How Saturday Night Live almost reunited The Beatles
The legendary late-night TV comedy show, Saturday Night Live, can boast a number of achievements during its long run as the only show to watch on Saturday night. That said, it nearly added the extraordinary accolade of reuniting The Beatles to its long list of merit-worthy musical moments, after a long-running gag almost got the Fab Four back together.
The joke, which almost saw John Lennon and Paul McCartney make their way down to the famous studios at 30 Rock—and did actually manage to snag George Harrison—saw the producer of the show, Lorne Michaels, make a tongue-in-cheek plea to the band to reunite for their fans… and it very nearly worked.
In the iconic first series of Saturday Night Live—America’s home of alternative weekend hilarity—the show’s legendary leader, Michaels, set himself a fairly big challenge to really launch the show: to reunite The Beatles. He started as any SNL act would, with an unflinching piece directly to the camera that not only poked fun at the band, but also hinted at the chaotic comedy that was in store for the four decades to come.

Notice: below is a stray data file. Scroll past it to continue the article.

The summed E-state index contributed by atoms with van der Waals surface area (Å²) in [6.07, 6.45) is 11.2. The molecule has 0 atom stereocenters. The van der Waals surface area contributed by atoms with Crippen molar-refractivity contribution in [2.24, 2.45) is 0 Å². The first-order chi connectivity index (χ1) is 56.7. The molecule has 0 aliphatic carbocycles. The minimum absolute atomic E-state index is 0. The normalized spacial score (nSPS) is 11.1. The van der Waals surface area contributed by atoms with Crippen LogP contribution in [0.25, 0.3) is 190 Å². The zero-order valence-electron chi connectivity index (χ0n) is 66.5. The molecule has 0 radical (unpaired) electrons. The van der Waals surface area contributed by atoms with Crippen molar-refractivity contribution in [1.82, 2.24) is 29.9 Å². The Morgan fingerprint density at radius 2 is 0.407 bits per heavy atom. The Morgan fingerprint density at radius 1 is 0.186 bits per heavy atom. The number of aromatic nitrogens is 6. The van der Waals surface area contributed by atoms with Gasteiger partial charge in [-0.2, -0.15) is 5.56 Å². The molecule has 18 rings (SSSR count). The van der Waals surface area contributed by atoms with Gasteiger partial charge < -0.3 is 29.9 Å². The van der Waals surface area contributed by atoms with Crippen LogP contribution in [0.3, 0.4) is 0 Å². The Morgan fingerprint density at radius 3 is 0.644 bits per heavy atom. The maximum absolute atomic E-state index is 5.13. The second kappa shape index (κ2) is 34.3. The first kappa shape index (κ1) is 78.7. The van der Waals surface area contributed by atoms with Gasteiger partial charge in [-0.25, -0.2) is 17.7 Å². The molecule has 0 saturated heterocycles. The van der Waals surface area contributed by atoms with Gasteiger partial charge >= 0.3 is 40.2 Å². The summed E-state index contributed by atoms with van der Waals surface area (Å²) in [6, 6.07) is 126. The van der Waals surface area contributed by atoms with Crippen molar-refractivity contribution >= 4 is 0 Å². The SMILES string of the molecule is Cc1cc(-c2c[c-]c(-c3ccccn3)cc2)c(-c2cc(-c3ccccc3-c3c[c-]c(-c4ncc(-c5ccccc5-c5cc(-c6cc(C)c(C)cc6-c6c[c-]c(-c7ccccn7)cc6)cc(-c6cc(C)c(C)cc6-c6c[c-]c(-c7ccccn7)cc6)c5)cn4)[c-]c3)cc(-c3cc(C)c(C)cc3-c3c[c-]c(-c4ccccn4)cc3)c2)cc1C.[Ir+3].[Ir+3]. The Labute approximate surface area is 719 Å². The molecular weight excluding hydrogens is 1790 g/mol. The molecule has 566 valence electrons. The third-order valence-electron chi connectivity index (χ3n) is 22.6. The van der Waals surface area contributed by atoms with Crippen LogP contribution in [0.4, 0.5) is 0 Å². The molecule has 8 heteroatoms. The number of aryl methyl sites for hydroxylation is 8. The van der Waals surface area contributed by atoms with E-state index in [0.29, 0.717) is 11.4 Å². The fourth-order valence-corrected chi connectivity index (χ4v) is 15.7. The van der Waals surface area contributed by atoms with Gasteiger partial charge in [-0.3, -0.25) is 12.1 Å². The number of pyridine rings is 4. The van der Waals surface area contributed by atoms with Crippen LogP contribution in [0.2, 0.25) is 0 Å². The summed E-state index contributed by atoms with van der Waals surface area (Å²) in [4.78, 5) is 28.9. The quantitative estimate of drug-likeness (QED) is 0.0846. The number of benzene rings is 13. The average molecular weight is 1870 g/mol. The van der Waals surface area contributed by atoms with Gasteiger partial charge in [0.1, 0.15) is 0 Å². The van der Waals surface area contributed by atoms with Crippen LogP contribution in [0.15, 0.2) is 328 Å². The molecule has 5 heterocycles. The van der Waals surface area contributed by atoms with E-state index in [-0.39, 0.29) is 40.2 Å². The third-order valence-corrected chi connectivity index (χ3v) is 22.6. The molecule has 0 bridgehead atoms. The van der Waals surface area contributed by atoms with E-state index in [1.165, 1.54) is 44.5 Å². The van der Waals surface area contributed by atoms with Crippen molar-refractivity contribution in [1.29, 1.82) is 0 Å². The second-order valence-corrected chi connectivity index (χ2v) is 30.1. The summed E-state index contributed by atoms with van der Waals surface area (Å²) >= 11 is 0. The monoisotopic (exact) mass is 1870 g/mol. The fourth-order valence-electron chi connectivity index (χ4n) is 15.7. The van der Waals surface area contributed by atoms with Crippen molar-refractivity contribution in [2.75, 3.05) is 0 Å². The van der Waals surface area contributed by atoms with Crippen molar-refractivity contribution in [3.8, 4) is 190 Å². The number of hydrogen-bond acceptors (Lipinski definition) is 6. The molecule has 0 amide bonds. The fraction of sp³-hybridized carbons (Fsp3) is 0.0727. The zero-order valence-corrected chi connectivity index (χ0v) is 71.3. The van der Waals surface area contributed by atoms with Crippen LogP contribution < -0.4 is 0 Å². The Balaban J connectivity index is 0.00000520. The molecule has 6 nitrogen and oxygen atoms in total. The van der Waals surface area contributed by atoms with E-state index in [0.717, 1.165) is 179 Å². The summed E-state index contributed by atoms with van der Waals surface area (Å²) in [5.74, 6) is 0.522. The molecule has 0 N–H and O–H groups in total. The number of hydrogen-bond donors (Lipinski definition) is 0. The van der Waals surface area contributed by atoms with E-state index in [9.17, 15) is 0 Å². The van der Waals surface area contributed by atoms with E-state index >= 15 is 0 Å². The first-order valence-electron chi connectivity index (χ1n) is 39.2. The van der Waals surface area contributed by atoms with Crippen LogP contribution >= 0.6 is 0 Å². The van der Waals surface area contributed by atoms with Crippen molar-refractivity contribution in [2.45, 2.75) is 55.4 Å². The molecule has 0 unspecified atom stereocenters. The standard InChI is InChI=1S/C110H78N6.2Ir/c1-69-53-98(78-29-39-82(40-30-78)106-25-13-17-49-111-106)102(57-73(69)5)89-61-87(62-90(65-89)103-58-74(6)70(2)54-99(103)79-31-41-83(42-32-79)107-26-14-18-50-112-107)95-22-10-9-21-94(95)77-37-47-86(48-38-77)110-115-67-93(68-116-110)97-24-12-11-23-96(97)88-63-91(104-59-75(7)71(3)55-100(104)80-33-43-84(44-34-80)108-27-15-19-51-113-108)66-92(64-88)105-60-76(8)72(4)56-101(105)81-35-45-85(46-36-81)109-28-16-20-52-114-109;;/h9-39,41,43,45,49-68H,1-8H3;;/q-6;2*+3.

Whether Michaels was performing with the real intent of reuniting the most enigmatic songwriting partnership to have ever existed in Lennon and McCartney, or he was just doing a sketch for a few laughs, Michaels shared the sentiment of a nation as he tried to bring the group back together only a few years after their world-famous disbandment.
At this time, The Beatles were still fresh in the memory of the public and, despite having seen all four members of the group finding solo success and excelling on their own merits, the desire to see the Fab Four together at once was still too much to not indulge. It was something Michaels was well aware of, realising that if nothing else he would have a funny bit for the show.